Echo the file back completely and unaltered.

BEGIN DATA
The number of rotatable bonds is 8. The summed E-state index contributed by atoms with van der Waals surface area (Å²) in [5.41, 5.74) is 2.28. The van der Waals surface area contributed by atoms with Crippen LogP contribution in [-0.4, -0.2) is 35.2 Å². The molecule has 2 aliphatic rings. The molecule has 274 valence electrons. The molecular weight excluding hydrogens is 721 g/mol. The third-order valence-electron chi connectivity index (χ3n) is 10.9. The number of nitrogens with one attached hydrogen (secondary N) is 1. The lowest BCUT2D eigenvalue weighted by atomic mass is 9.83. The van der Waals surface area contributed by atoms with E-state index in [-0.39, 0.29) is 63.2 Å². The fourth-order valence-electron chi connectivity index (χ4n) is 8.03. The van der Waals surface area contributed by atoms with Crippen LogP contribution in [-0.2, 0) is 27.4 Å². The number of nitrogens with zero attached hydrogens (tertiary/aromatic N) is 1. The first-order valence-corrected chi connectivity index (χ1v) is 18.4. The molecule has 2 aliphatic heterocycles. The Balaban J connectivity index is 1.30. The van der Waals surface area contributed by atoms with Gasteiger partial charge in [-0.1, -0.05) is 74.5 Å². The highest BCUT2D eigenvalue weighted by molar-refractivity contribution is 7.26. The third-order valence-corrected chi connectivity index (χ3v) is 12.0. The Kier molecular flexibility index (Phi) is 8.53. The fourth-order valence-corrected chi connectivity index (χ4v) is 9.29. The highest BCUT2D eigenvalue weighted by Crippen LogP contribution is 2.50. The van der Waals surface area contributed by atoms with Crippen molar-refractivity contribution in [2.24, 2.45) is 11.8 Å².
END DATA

The number of rotatable bonds is 8. The summed E-state index contributed by atoms with van der Waals surface area (Å²) in [5.41, 5.74) is 2.28. The van der Waals surface area contributed by atoms with Crippen LogP contribution in [-0.4, -0.2) is 35.2 Å². The molecule has 2 aliphatic rings. The molecule has 274 valence electrons. The molecular weight excluding hydrogens is 721 g/mol. The third-order valence-electron chi connectivity index (χ3n) is 10.9. The number of nitrogens with one attached hydrogen (secondary N) is 1. The lowest BCUT2D eigenvalue weighted by atomic mass is 9.83. The van der Waals surface area contributed by atoms with E-state index in [-0.39, 0.29) is 63.2 Å². The fourth-order valence-electron chi connectivity index (χ4n) is 8.03. The van der Waals surface area contributed by atoms with Crippen LogP contribution in [-0.2, 0) is 27.4 Å². The number of nitrogens with zero attached hydrogens (tertiary/aromatic N) is 1. The first-order valence-corrected chi connectivity index (χ1v) is 18.4. The molecule has 2 aliphatic heterocycles. The Balaban J connectivity index is 1.30. The van der Waals surface area contributed by atoms with Gasteiger partial charge in [-0.1, -0.05) is 74.5 Å². The highest BCUT2D eigenvalue weighted by molar-refractivity contribution is 7.26. The third-order valence-corrected chi connectivity index (χ3v) is 12.0. The Kier molecular flexibility index (Phi) is 8.53. The fourth-order valence-corrected chi connectivity index (χ4v) is 9.29. The highest BCUT2D eigenvalue weighted by Crippen LogP contribution is 2.50. The van der Waals surface area contributed by atoms with Crippen molar-refractivity contribution in [2.24, 2.45) is 11.8 Å².